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"In the city of my birth, I had a dream..."
A Thousand Wings by T. C. Huo 
13th-Apr-2006 10:59 pm
*grouches* This novel was even worse than I originally thought it would be after reading a few of the trade reviews. I am once again underwhelmed by Asian-American literature. At least there wasn't any vindictive streak. I guess only the women Asian-American writers do that.

Huo, T. C. A Thousand Wings. New York: Dutton, 1998.
Summary: Successful Southeast Asian cuisine caterer Fong Mun befriends fellow Laotian Raymond, who is too young to remember his heritage. Fong Mun recalls his childhood, fleeing Laos to Thailand and eventually the US in the wake of Communism, indelibly linked to the food he ate and longed for.
Comments: I'm still waiting for a chef novel that's actually INTERESTING. If Huo weren't a gay Asian-American of rather unusual ethnicity, I doubt he would've gotten published at all--that a publisher as prestigious as Dutton picked up this debut at all baffles me. The prose is inelegantly simple, uncharismatic, and, at times, awkward, and you will find yourself unable to give a cracked penny for Fong Mun's rather banal childhood tribulations. He, in comparison to other people of his time and location, I would imagine, was never in much danger, and a decent portion of his malnutrition seems self-inflicted. We get a little bit of angsting about how he is often mistaken for a girl and derided as a katoy (sissy), but even bigotry lacks resonance here! Shyam Selvadurai does a much better version of a similar narrative in Funny Boy. Really, the only parts I enjoyed at all were the all-too-brief chapters of Fong Mun and Raymond's first day together; it all would've worked SO much better had Huo simply scrapped all the heavy-duty coming-of-age subplots and written a sweet, run-of-the-mill romance.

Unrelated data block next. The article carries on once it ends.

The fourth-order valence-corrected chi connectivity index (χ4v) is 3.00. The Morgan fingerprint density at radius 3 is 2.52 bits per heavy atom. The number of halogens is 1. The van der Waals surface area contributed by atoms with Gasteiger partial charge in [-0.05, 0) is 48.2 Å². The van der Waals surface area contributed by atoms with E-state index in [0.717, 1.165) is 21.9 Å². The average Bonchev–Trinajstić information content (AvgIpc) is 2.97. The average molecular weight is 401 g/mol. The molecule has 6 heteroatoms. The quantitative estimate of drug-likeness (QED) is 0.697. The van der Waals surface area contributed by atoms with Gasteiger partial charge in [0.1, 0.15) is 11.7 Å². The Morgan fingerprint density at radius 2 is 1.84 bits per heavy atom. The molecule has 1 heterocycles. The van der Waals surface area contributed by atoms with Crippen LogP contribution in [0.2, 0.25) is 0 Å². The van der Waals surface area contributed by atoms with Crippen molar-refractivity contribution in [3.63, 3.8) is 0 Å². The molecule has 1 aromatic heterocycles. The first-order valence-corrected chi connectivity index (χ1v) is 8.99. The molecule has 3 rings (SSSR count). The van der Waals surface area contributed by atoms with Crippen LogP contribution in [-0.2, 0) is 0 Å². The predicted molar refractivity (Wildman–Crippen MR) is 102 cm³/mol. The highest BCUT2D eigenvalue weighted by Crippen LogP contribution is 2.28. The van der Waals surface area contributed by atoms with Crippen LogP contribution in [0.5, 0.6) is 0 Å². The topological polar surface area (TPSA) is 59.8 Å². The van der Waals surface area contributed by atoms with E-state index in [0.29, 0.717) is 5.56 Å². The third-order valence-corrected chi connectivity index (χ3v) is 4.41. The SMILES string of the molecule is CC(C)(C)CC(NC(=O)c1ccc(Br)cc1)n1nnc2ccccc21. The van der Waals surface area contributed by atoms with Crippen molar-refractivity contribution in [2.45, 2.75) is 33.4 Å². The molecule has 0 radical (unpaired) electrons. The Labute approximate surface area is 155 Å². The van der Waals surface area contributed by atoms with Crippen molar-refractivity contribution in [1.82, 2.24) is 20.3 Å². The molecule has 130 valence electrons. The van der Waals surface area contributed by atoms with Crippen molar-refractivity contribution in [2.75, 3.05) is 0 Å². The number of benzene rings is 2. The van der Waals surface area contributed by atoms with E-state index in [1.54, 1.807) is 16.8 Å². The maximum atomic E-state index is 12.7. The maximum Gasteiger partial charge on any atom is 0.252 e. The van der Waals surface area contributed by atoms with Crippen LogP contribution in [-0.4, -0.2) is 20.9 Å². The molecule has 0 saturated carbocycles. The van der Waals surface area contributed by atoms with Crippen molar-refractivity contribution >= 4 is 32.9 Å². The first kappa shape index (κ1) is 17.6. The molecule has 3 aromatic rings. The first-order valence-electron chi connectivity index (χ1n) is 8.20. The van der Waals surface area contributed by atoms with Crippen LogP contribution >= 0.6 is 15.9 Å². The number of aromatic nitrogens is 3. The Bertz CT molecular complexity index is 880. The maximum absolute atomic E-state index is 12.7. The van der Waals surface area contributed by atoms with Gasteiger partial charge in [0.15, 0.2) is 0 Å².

Notes: hardcover, 1st edition, out-of-print
Rating: 4/10 - Skip it. The best part of this novel was simply knowing that it was over and done with.
14th-Apr-2006 07:41 am (UTC)
Kateey is Thai slang for 'gay' in general and more specifically means 'effiminate gay man' which the English 'transvestite' is the more accurate translation.

I'm curious though. What did he/the character say about escaping into Thailand? People from Laos illegally enter Thailand by the hundreds everyday and are exploited by farm owners as cheap labour.
14th-Apr-2006 11:18 am (UTC)
What did he/the character say about escaping into Thailand?

This was during the Vietnam War, so the situation was perhaps a bit different than it is today. He lived in the city of Bangkok with another family and tried to pass for Thai (didn't work at all). He was paranoid about being caught as an illegal and deported (since they were hunting Communists in Thailand), but he was never, as far as I could tell, in serious, immediate danger of being caught.
14th-Apr-2006 12:35 pm (UTC)
I really should ask my grandmother about the Vietnam War. From the little I've heard about it, it seems it was very messy and a lot of Thai people are still angry about it.
14th-Apr-2006 01:11 pm (UTC)
They did actually have refugee camps in Thailand as well during that time. The protagonist of the novel spends some time in one before going to the US.
28th-Apr-2006 11:07 am (UTC)
Review archived.
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